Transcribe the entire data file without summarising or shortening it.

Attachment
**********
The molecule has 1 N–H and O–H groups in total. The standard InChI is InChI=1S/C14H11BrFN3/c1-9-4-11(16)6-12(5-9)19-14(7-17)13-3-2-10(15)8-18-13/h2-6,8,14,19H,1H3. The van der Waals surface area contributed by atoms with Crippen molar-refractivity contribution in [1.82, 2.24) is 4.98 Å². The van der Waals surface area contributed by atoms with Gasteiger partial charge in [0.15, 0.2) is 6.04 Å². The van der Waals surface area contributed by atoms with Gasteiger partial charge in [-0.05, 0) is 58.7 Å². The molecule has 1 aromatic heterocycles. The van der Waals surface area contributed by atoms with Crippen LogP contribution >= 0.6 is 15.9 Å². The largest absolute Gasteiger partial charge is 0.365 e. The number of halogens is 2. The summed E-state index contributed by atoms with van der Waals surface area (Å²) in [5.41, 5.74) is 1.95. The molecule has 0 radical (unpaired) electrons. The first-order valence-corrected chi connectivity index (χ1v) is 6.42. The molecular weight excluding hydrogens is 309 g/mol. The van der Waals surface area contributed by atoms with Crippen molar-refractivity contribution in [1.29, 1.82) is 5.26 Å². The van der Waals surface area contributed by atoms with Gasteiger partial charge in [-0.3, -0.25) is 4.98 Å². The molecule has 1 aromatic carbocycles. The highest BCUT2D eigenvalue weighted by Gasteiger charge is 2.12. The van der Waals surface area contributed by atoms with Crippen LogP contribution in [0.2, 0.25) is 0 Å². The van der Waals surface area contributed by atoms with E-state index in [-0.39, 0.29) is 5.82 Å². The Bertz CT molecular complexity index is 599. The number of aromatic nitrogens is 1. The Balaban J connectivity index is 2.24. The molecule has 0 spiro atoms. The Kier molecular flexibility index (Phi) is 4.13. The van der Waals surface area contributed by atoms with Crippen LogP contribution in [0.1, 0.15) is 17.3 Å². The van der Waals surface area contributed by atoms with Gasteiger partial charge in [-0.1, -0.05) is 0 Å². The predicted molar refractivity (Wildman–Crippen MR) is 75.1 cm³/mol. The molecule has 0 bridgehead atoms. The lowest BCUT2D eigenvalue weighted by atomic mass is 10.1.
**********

The molecule has 1 N–H and O–H groups in total. The standard InChI is InChI=1S/C14H11BrFN3/c1-9-4-11(16)6-12(5-9)19-14(7-17)13-3-2-10(15)8-18-13/h2-6,8,14,19H,1H3. The van der Waals surface area contributed by atoms with Crippen molar-refractivity contribution in [1.82, 2.24) is 4.98 Å². The van der Waals surface area contributed by atoms with Gasteiger partial charge in [0.15, 0.2) is 6.04 Å². The van der Waals surface area contributed by atoms with Gasteiger partial charge in [-0.05, 0) is 58.7 Å². The molecule has 1 aromatic heterocycles. The van der Waals surface area contributed by atoms with Crippen LogP contribution >= 0.6 is 15.9 Å². The largest absolute Gasteiger partial charge is 0.365 e. The number of halogens is 2. The summed E-state index contributed by atoms with van der Waals surface area (Å²) in [5.41, 5.74) is 1.95. The molecule has 0 radical (unpaired) electrons. The first-order valence-corrected chi connectivity index (χ1v) is 6.42. The molecular weight excluding hydrogens is 309 g/mol. The van der Waals surface area contributed by atoms with Crippen molar-refractivity contribution in [1.29, 1.82) is 5.26 Å². The van der Waals surface area contributed by atoms with Gasteiger partial charge in [-0.3, -0.25) is 4.98 Å². The molecule has 1 aromatic carbocycles. The highest BCUT2D eigenvalue weighted by Gasteiger charge is 2.12. The van der Waals surface area contributed by atoms with Crippen LogP contribution in [0.2, 0.25) is 0 Å². The van der Waals surface area contributed by atoms with E-state index in [-0.39, 0.29) is 5.82 Å². The Bertz CT molecular complexity index is 599. The number of aromatic nitrogens is 1. The Balaban J connectivity index is 2.24. The molecule has 0 spiro atoms. The Kier molecular flexibility index (Phi) is 4.13. The van der Waals surface area contributed by atoms with Crippen LogP contribution in [0.1, 0.15) is 17.3 Å². The van der Waals surface area contributed by atoms with Gasteiger partial charge in [-0.1, -0.05) is 0 Å². The predicted molar refractivity (Wildman–Crippen MR) is 75.1 cm³/mol. The molecule has 0 bridgehead atoms. The lowest BCUT2D eigenvalue weighted by atomic mass is 10.1.